For every few missions I would unlock, I’d be able to complete the odd one by the very skin of my teeth. Any satisfaction received from an incredibly challenging or close encounter would immediately be forgotten and replaced with frustration come the next daunting task. It was a case of having a go at each available mission to see which were achievable without assistance.
It became too difficult, too imbalanced and too inconsistent to remain fun on my own for very long. For example, one mission tasks you with defending an uplink terminal for a set period of time before being destroyed by Space Pirates, yet there would be far too many enemies for one person to ward off. On another you must push a cargo crate back to your ship, frequently stopping to shoot down the endlessly spawning Pirates and clearing rubble from your path. Oh, and this is all while ensuring the cargo doesn’t get destroyed and you remain sheltered from an electromagnetic storm which periodically shows up to zap away your health.
The amount of multitasking found in the game’s objectives can be ridiculously overwhelming and exhausting. What adds to the frustration is when a cheap one-hit kill catches you off guard, causing you to fail and restart the mission from the very beginning. Of course this was designed with a co-operative multiplayer environment in mind, where a player would be able to revive their downed ally with a health kit. There are no second chances or additional help for players going it alone though, and that definitely sours the experience for people who enjoy solo experiences.
Hop online and form a squad however, and it becomes bearable. Missions that felt impossible while playing alone can either become a cakewalk or just about manageable depending on the number of players. As far as I could tell, team size made no difference to the number and strength of enemies which would appear. The most glaring issue with the game is that there doesn’t seem to be any difficulty scaling or balance to accommodate for the lack of players.
That being said, if you do have friends to play with or don’t mind joining forces with random folks online, you can have a good time with Federation Force. The game was designed with multiple players in mind; missions won’t just become easier with company, but more enjoyable as a whole. It doesn’t get much more satisfying than having a full squad giving it their all against a gigantic boss only to succeed in taking it down at the very last minute.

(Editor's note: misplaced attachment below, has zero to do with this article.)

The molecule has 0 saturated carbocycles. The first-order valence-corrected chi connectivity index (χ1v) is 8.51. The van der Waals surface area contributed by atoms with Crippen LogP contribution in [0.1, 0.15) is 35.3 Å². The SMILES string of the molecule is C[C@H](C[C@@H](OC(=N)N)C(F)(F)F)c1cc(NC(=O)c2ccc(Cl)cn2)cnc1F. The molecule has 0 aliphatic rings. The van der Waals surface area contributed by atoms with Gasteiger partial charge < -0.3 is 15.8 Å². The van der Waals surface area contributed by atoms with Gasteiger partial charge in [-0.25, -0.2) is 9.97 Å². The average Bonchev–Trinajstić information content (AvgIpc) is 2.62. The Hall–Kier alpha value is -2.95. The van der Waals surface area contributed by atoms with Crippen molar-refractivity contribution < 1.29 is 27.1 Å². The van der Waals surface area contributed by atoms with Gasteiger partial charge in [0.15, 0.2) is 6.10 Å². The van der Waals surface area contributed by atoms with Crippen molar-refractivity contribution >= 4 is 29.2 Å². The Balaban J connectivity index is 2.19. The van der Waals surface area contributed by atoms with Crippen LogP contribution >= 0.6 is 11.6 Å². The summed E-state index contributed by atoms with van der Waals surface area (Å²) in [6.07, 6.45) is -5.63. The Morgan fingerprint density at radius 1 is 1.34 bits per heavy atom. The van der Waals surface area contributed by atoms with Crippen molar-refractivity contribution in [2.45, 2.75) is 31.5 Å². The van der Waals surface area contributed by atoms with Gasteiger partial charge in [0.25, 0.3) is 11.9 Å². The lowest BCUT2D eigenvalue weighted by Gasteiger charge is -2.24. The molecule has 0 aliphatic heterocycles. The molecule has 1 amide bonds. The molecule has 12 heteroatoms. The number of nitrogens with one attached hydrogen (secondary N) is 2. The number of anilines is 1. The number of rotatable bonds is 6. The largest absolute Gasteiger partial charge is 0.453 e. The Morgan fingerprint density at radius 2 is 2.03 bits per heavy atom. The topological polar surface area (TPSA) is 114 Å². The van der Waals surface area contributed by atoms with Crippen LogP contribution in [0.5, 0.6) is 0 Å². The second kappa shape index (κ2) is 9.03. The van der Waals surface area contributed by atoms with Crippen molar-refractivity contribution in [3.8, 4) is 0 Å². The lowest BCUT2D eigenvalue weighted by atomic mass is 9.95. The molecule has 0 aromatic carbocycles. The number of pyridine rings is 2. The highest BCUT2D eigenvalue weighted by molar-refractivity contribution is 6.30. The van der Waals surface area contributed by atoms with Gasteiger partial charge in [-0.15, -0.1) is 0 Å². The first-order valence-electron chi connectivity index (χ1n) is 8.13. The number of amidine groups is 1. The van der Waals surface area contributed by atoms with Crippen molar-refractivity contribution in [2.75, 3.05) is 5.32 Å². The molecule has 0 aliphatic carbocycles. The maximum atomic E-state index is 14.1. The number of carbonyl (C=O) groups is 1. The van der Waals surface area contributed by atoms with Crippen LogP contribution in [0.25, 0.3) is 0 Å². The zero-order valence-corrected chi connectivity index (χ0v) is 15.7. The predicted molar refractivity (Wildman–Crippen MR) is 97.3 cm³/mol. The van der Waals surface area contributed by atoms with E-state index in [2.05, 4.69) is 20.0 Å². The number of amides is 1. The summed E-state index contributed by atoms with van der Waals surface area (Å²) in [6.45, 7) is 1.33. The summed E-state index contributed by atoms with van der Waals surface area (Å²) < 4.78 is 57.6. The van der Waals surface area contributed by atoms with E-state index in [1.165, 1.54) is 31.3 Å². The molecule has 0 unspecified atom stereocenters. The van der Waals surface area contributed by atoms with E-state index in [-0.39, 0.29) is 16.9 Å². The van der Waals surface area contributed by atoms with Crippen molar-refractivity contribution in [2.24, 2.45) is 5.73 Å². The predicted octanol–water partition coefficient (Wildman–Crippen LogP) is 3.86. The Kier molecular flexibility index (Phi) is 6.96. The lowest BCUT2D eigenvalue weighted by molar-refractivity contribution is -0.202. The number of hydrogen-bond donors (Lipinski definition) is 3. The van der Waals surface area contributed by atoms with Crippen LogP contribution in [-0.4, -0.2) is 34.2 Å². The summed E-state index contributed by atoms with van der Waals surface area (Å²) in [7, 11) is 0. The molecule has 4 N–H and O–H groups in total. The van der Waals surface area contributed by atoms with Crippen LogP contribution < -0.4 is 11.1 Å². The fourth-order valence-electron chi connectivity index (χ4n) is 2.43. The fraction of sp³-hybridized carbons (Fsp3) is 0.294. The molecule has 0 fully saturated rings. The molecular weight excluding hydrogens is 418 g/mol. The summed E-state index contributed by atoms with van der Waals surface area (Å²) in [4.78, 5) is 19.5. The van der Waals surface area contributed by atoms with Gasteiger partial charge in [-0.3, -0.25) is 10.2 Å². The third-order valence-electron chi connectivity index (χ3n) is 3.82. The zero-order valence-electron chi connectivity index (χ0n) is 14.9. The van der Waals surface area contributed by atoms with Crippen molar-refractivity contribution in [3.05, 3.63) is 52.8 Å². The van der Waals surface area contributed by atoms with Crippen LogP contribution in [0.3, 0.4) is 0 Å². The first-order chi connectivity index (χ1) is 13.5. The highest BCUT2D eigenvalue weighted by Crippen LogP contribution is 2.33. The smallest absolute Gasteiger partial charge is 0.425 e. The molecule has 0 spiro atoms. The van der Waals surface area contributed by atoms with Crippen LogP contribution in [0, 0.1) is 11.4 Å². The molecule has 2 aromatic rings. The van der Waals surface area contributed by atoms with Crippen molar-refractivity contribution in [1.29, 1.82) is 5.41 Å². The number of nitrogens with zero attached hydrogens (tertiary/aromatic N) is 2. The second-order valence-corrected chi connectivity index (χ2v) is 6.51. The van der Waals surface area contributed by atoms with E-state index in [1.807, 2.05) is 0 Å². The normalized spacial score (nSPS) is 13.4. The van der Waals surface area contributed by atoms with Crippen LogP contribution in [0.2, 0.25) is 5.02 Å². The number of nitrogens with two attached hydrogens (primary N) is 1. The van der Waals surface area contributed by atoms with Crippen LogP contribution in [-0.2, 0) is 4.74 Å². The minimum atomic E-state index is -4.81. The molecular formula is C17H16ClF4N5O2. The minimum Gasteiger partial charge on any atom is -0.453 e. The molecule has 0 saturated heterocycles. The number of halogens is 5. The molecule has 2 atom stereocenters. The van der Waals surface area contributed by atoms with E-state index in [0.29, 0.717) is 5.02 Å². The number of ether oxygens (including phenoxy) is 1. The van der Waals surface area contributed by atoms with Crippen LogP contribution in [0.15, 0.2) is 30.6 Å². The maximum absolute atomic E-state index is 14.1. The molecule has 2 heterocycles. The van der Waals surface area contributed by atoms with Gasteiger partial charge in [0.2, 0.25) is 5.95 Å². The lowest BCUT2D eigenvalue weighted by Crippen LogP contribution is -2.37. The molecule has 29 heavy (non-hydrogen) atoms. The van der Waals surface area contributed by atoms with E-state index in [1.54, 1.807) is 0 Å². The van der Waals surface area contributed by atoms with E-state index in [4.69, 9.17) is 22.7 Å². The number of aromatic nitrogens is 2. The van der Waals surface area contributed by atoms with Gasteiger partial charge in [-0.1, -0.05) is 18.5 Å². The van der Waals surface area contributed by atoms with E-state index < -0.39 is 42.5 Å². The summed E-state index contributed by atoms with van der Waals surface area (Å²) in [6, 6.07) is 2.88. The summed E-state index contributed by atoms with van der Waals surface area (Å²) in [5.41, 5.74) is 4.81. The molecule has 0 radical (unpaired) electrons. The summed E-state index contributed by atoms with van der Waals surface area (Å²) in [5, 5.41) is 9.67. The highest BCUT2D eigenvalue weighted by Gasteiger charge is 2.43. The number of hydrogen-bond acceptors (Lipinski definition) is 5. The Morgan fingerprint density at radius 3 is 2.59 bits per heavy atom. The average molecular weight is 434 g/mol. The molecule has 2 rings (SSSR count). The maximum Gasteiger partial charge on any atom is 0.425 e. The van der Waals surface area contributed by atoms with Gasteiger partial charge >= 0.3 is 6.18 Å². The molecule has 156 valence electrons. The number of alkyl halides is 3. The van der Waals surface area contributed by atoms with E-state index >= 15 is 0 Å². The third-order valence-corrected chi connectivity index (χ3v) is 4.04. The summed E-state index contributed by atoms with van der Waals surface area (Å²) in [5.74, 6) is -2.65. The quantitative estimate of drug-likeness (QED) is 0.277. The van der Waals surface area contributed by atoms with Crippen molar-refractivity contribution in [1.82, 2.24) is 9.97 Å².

All of the missions I played online were smooth experiences, free of frame rate drops and pesky connection errors. My only concern with multiplayer is the sluggish method of communicating with team mates. While the ready-made list of commands/phrases serve their purpose and shortcuts can be assigned to the D-Pad, voice chat will always be the preferred method of communication for co-op play. It’s no missing feature that can’t be worked around and we’re not used to seeing it in a Nintendo game, but it’s disappointing to not see nonetheless.
Fans of competitive multiplayer will also appreciate the inclusion of Blast Ball mode. The mini-game is essentially a 3v3 match of soccer, but you’re instead trying to shoot a huge dangerous ball into the opponent’s goal. It’s hardly Nintendo’s own version of Rocket League, but it’s as close as we’re likely going to see on 3DS, and it serves as a fun distraction from the main campaign. If you played the free demo version from the eShop, you’ll have the option to transfer your progress over to the full game.
Overall, I would argue that even though Federation Force doesn’t do much to stand out, keep Metroid fans satisfied, and isn’t the most consistent single-player experience, it’s not a bad game. It’s a competent first-person shooter which is well designed for co-operative play. There is a nice amount of variety in gameplay and a lot of replay value to be found in its score-based missions. There are loads of neat customization options for your mech and amiibo are well utilized, allowing you to unlock character-based paint jobs which offer perks to gameplay. The online multiplayer works well and Blast Ball is a neat bonus.
While difficult to recommend for solo players, it’s a decent co-op shooter which is massively undeserving of the hate it’s received. If you go in expecting a fully immersive single-player Metroid experience, you will be disappointed straight away. If you drop the unfair expectations and manage to appreciate Metroid Prime: Federation Force as the game it was always supposed to be, you might be pleasantly surprised.